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Thailand warms up, causing temperature checks to plummet

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According to Rungruang Kitphati, the Head of the Ministry of Public Health’s Health Technical Office, temperature checks were one of the first Covid screening techniques because the most common symptom of most patients was a high fever. The Ministry of Public Health will recommend to the Centre for Covid-19 Situation Administration that temperature measurement equipment and checkpoints are removed from all Thai airports and other sites since there is no proof that they reduce the transmission of coronavirus. As a result, temperature measurement devices and temperature checkpoints were installed across the country.

Last year, Singapore discontinued temperature inspections, and the US and Canada did not even promote them, so Rungruang believes it is time for Thailand to follow suit. The administration will propose eliminating the temperature checkpoints at the next CCSA conference, according to Rungruang. He went on to stress that the ministry would continue to advocate booster doses, wearing a face mask in busy situations, handwashing all day, and keeping a social distance.

He states that the Ministry of Public Health has looked into the temperature-measuring system and now agrees that the government should scrap it now that Thailand’s pandemic situation has improved. He went on to claim that there was no evidence that airport infrared temperature screening devices were effective in blocking Covid.

The Mae Sot district has been recommended as the location for Thailand’s first official casino

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Apart from infrastructure, Thepthai stated that lawful entertainment complexes would be welcomed by communities. Residents want the area to flourish at the same rate as Myawaddy, Myanmar, where many Chinese investors run casinos, according to him. Land is rare in this area, and land is expensive. According to Thepthai, the entertainment complex would require 1,000 to 2,000 acres, and because the vast majority of the land is owned by the Treasury Department, it is unlikely to be sold to a private company. Additionally, because many of the workers in the Mae Sot district are from neighboring nations, the area would require skill development institutes to train Thai personnel in casino service in order for the business to succeed. The findings of the report, on the other hand, were not entirely positive. Mae Sot is said to have three major issues, according to Thepthai.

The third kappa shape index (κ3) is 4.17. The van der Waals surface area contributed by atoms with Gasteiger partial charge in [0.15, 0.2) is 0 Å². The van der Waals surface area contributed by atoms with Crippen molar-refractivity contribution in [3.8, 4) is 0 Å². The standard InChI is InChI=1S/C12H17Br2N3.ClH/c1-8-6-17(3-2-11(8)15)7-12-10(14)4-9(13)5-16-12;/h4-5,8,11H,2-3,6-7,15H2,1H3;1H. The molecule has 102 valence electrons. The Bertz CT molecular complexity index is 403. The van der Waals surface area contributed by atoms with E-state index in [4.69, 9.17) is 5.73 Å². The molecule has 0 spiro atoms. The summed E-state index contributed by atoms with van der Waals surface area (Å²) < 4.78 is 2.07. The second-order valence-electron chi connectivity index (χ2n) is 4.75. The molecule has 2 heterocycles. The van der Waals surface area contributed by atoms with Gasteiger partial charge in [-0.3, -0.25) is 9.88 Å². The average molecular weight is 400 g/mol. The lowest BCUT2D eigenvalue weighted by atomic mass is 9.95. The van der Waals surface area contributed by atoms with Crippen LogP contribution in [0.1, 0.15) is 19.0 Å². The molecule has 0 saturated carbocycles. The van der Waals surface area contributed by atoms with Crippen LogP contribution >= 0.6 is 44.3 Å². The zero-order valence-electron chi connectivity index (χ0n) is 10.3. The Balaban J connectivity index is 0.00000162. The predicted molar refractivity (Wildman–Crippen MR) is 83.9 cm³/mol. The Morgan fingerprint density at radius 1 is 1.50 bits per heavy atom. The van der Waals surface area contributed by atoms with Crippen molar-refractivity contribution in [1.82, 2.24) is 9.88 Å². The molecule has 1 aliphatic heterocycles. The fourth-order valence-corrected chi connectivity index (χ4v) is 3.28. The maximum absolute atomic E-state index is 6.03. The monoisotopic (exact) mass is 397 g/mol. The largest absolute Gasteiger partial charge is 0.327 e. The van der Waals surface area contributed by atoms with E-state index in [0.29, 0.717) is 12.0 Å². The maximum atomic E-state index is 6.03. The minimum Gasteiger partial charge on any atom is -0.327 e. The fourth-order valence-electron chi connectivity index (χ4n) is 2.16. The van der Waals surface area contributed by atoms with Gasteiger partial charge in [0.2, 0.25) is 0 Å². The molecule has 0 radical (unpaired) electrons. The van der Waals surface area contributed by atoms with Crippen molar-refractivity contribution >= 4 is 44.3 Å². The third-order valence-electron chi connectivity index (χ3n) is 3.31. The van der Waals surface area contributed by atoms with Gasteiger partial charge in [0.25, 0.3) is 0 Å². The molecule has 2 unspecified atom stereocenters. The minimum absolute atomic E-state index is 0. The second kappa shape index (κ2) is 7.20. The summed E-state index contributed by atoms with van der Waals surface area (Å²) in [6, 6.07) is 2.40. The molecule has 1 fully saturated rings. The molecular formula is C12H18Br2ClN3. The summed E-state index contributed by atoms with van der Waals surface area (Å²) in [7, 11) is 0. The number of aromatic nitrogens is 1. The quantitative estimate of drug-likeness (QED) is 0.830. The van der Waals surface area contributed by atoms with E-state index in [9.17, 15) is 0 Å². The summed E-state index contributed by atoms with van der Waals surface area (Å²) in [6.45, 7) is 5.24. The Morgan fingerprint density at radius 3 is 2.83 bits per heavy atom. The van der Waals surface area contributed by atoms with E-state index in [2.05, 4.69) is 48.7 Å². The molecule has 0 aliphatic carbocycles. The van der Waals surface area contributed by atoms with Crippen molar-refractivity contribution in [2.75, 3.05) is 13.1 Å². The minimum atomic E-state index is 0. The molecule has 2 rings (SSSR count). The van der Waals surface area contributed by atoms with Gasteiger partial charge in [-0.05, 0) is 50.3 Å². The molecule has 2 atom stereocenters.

The government’s tax collection is also a source of concern. According to Thepthai, the government would have to provide tax benefits to local businesses in order for the entertainment complex and casino to operate. A cross-border logistic crossing, immigration checkpoint, airport, transportation infrastructure, and the proposed double-track railway from Tak in the north to Nakhon Pathom province in central Thailand, according to the former Democrat MP for Nakhon Si Thammarat. One of the committee members, Thepthai Saenpong, stated that he had received reports from the government of Chiang Rai, business associations, and the Thai Chamber of Commerce, and that Mae Sot was better prepared than other provinces.